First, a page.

And you could even go further than that, you can multiply 1 by some smaller, larger number. I don't know you can just play around with it if you want. But you can see how you can create these different gradients and it's because we're introducing more or less of one of the three colors.

[00:03:27]
Okay, so that's kind of little primer on texture coordinates. One of the other things that you might wanna start to do is introduce maybe some animation or some movement. A very common thing to do is to introduce a uniform called time. So here we have time, and we say time, the value starts at zero.

[00:03:50]
And then maybe, we want to manipulate these colors or even manipulate the positions by time. So we can add in a uniform float time. So this is a float because it's not a vector, it's just a number. And then maybe we'll add in for the red component, let's say vv.x is+ sin(time).

[00:04:18]
Sine is like the cosine when we're talking about sine, it's that mathematical signal for a circle sort of. And this isn't gonna do anything yet because time is always 0. It's never changing because we've just defined it here in our material, but we haven't updated each frame. So in order to update then, we're going to go down to our render loop.

[00:04:43]
We already have time here. And so we're gonna update it by saying, material, which is the name of the material we've defined just to make sure, you might need to scroll up and just make sure you're using the same name. But it would be material.uniforms.time.value = time, so you have to do .value.

[00:05:04]
So now you should have some gradient that would be sort of shifting with more or less red color. And what we're doing now is pretty abstract. It's just sort of experimenting and playing around, we don't have any goal in mind. Maybe you're just gonna be tinkering and exploring.

[00:05:21]
Maybe changing some of these colors is gonna start to look pretty cool. Maybe you could even do cos, instead of just doing sine you could do cos in one component and sine in the other. And then all of a sudden you have this kind of like circular rotation that's cycling through colors.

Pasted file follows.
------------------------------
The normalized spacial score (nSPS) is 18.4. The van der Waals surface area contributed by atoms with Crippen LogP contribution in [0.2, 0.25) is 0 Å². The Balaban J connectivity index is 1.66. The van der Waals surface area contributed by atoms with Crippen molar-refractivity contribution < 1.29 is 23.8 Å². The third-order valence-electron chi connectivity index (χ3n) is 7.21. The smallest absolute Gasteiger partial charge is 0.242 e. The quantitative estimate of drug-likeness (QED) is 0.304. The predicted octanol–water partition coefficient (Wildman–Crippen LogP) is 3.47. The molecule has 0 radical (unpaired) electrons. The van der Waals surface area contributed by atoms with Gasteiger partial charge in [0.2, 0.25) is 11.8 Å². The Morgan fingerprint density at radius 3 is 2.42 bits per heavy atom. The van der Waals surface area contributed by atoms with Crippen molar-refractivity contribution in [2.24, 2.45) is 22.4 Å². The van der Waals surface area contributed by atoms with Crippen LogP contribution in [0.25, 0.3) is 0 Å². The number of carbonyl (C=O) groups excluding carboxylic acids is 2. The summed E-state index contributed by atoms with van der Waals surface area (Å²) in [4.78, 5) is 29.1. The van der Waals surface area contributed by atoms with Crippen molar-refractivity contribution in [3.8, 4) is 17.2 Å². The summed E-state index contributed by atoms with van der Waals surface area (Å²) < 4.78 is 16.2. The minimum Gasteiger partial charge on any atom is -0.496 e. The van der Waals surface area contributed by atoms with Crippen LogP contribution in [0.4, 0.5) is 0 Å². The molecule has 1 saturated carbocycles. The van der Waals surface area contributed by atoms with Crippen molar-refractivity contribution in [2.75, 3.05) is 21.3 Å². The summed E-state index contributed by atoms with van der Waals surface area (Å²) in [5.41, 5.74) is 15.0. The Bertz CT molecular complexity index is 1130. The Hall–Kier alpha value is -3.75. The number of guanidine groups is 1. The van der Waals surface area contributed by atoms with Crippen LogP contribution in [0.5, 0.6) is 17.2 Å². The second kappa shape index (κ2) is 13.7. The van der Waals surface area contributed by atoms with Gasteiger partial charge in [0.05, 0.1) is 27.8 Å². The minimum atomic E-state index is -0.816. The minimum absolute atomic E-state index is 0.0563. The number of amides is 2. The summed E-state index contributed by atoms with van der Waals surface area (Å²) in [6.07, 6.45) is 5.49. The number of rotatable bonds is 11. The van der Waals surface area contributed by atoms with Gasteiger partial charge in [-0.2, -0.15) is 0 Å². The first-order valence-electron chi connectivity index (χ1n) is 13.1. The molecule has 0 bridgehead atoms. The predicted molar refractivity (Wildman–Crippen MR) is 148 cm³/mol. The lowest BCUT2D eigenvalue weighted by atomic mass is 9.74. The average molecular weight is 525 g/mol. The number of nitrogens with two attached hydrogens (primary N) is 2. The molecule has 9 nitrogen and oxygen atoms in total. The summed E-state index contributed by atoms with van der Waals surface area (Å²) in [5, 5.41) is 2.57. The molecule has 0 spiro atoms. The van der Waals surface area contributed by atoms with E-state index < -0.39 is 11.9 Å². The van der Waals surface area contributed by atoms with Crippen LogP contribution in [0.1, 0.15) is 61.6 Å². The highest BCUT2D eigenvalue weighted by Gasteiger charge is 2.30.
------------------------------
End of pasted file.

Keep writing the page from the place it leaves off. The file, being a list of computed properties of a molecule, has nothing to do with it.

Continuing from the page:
[00:05:39]
But still, we don't really know what we're doing necessarily. We're just sort of absent-mindedly changing values, which is a totally legitimate way to work with shaders. It's actually a lot of the time when I'm working with shaders, I'm just sort of experimenting with numbers, putting in things and seeing how that changes the result.

[00:05:57]
And sometimes coming up with these happy little accidents that look pretty cool. And then that actually ends up being the work. And that's okay if that's what you end up doing. So you could even also go into the primer, the WebGL primer if you wanted to. You could try and copy just an exercise, but we don't need to do it.

[00:06:19]
But just as an exercise, you could go into the vertex shader, and try to copy this, or some of this, into in your Three.js vertex shader. The bulk of it will be here. And then maybe you could manipulate this time, you could manipulate the stretching by time in your own program.

[00:06:40]
Just remember there's a few differences between this raw pure GLSL and the way that we write it in Three.js. The main difference is that we no longer need to write precision hypee float in our shaders. And we don't need to specify these two uniforms here. And we don't need to specify this built in position because it's coming from Three.js already.

[00:07:02]
That's just something as an exercise you could try and do yourself.